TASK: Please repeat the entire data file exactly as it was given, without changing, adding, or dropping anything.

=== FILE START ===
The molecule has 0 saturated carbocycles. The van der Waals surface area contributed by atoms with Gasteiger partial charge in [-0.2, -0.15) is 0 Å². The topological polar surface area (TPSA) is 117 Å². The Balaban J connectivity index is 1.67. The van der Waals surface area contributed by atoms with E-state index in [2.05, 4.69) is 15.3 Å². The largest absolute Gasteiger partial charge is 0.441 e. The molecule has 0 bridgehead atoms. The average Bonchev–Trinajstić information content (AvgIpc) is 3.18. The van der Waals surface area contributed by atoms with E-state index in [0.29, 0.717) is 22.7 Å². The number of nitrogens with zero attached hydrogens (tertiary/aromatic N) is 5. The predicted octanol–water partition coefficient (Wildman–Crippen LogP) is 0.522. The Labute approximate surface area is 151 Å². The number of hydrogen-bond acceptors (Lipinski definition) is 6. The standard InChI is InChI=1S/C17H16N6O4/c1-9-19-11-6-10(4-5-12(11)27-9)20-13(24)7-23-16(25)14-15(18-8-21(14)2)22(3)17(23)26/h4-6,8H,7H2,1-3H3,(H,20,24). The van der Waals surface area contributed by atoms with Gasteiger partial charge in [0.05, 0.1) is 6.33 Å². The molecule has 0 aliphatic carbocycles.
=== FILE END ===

The molecule has 0 saturated carbocycles. The van der Waals surface area contributed by atoms with Gasteiger partial charge in [-0.2, -0.15) is 0 Å². The topological polar surface area (TPSA) is 117 Å². The Balaban J connectivity index is 1.67. The van der Waals surface area contributed by atoms with E-state index in [2.05, 4.69) is 15.3 Å². The largest absolute Gasteiger partial charge is 0.441 e. The molecule has 0 bridgehead atoms. The average Bonchev–Trinajstić information content (AvgIpc) is 3.18. The van der Waals surface area contributed by atoms with E-state index in [0.29, 0.717) is 22.7 Å². The number of nitrogens with zero attached hydrogens (tertiary/aromatic N) is 5. The predicted octanol–water partition coefficient (Wildman–Crippen LogP) is 0.522. The Labute approximate surface area is 151 Å². The number of hydrogen-bond acceptors (Lipinski definition) is 6. The standard InChI is InChI=1S/C17H16N6O4/c1-9-19-11-6-10(4-5-12(11)27-9)20-13(24)7-23-16(25)14-15(18-8-21(14)2)22(3)17(23)26/h4-6,8H,7H2,1-3H3,(H,20,24). The van der Waals surface area contributed by atoms with Gasteiger partial charge in [0.05, 0.1) is 6.33 Å². The molecule has 0 aliphatic carbocycles.